Dangers of Changing Negative Gearing
Changes to negative gearing could be just around the corner in Australia, with Labor making promises of reform if they win the next federal election. The proposed changes have been designed to help first-home buyers enter the property market, with negative gearing under Labor only applying to new properties. Despite the good intentions of this plan, a number of real estate experts think it's a bad idea, and one has even come out saying it could tip Australia into a recession.
Negative gearing reforms were first pitched by Labor leader Bill Shorten before the last federal election: "We will put the great Australian dream back within the reach of the working and middle class Australians who have been priced out of the housing market for too long." The new policy will only affect investments made after the date of implementation, which will be a yet-to-be-determined date after the next federal election. Along with stopping taxpayers from claiming tax deductions on investment properties, the Labor plan will also see the capital gains tax exemption halved from 50 to 25 percent.
According to the Grattan Institute, the top 20 percent of people involved in negative gearing get 53 percent of the economic benefit. The Labor policy could make it easier for first-home buyers to enter the market by slowing down the top-end of town. However, while the wealthy definitely benefit the most from negative gearing, it's important to note that almost 1.3 million Australians own a negatively geared investment property, and more than half of these 1.3 million people earn less than $80,000 a year.
While Labor's plan is supposed to make it easier for everyday people, voters are mixed on the idea according to the latest polls. Labor’s $32 billion plan to trim back negative gearing had mixed reactions in the latest Ipsos poll, with 44 percent of people against the policy and 43 percent in favour. While voters still prefer Labor over the Coalition at 54 to 46 percent, the crowd-pleaser policy is not getting the strong support that many expected. Interestingly, it was Baby Boomers, or those over 55, who provided the strongest support for Labor's plans at 47 to 41 percent.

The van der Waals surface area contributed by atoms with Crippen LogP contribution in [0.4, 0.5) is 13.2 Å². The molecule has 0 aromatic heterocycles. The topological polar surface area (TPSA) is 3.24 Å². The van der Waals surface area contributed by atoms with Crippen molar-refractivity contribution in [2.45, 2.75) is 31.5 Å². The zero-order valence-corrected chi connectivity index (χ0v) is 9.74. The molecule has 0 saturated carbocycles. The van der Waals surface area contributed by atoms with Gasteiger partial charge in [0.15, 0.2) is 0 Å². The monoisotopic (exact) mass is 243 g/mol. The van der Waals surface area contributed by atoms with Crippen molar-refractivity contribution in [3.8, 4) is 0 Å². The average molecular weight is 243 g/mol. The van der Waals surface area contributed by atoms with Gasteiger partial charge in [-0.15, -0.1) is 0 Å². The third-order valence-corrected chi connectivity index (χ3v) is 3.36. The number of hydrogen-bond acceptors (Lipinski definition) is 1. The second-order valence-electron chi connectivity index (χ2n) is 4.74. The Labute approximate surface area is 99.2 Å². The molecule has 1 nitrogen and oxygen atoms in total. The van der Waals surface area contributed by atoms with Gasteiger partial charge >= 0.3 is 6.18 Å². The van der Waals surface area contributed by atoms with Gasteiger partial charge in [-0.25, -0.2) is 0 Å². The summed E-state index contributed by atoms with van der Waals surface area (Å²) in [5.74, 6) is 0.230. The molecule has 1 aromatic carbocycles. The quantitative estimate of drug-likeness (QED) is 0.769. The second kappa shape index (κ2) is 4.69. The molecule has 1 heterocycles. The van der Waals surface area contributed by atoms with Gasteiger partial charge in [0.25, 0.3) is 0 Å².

Not all experts are sold on the idea, either, with chief economist at UBS, George Tharenou, saying he was worried about the effects of the change on the wider Australian economy: "My concern would be that if you were to make a material change to tax policy at the same time as banks are tightening lending standards, it could exacerbate what's already a downturn into something more serious". Mortgage company boss "Aussie John" Symond went one step further by saying "it could tip Australia into recession".
Tim Lawless is also concerned about the new proposal, with the Head of Asia Pacific research company CoreLogic saying the changes could result in less investment in the housing market: "We could see more investment demand funnelled into new housing, but of course we know that buying into a new housing market is fundamentally higher risk than buying into the established market... New housing quite often has a long settlement period, particularly if you are buying into the apartment sector. Anything can happen between when you sign your contract and go to settle."
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